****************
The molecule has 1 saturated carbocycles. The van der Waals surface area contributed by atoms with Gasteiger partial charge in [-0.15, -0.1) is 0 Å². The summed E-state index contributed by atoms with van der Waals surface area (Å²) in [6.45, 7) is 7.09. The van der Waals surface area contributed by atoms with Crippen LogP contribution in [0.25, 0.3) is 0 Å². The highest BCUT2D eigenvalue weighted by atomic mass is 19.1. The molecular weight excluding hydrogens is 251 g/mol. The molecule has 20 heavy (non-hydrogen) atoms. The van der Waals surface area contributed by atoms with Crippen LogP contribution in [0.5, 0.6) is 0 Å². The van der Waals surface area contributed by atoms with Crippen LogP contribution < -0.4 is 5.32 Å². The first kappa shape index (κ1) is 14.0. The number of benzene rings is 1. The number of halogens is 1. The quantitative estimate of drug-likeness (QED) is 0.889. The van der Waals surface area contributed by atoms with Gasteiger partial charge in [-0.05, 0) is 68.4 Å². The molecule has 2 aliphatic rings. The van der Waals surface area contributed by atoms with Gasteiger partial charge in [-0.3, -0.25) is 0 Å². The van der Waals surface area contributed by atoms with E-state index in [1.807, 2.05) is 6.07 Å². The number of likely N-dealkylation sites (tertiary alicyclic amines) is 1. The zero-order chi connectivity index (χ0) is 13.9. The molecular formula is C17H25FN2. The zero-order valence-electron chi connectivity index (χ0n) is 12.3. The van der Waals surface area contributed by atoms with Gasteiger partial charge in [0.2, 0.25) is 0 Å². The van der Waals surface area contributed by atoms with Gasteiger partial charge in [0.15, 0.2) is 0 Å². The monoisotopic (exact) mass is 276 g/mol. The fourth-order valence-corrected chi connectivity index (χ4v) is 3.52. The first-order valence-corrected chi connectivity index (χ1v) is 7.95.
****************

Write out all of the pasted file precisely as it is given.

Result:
The molecule has 1 saturated carbocycles. The van der Waals surface area contributed by atoms with Gasteiger partial charge in [-0.15, -0.1) is 0 Å². The summed E-state index contributed by atoms with van der Waals surface area (Å²) in [6.45, 7) is 7.09. The van der Waals surface area contributed by atoms with Crippen LogP contribution in [0.25, 0.3) is 0 Å². The highest BCUT2D eigenvalue weighted by atomic mass is 19.1. The molecular weight excluding hydrogens is 251 g/mol. The molecule has 20 heavy (non-hydrogen) atoms. The van der Waals surface area contributed by atoms with Crippen LogP contribution in [0.5, 0.6) is 0 Å². The van der Waals surface area contributed by atoms with Crippen LogP contribution < -0.4 is 5.32 Å². The first kappa shape index (κ1) is 14.0. The number of benzene rings is 1. The number of halogens is 1. The quantitative estimate of drug-likeness (QED) is 0.889. The van der Waals surface area contributed by atoms with Gasteiger partial charge in [-0.05, 0) is 68.4 Å². The molecule has 2 aliphatic rings. The van der Waals surface area contributed by atoms with Gasteiger partial charge in [-0.3, -0.25) is 0 Å². The van der Waals surface area contributed by atoms with E-state index in [1.807, 2.05) is 6.07 Å². The number of likely N-dealkylation sites (tertiary alicyclic amines) is 1. The zero-order chi connectivity index (χ0) is 13.9. The molecular formula is C17H25FN2. The zero-order valence-electron chi connectivity index (χ0n) is 12.3. The van der Waals surface area contributed by atoms with Gasteiger partial charge in [0.2, 0.25) is 0 Å². The van der Waals surface area contributed by atoms with Gasteiger partial charge in [0.15, 0.2) is 0 Å². The monoisotopic (exact) mass is 276 g/mol. The fourth-order valence-corrected chi connectivity index (χ4v) is 3.52. The first-order valence-corrected chi connectivity index (χ1v) is 7.95.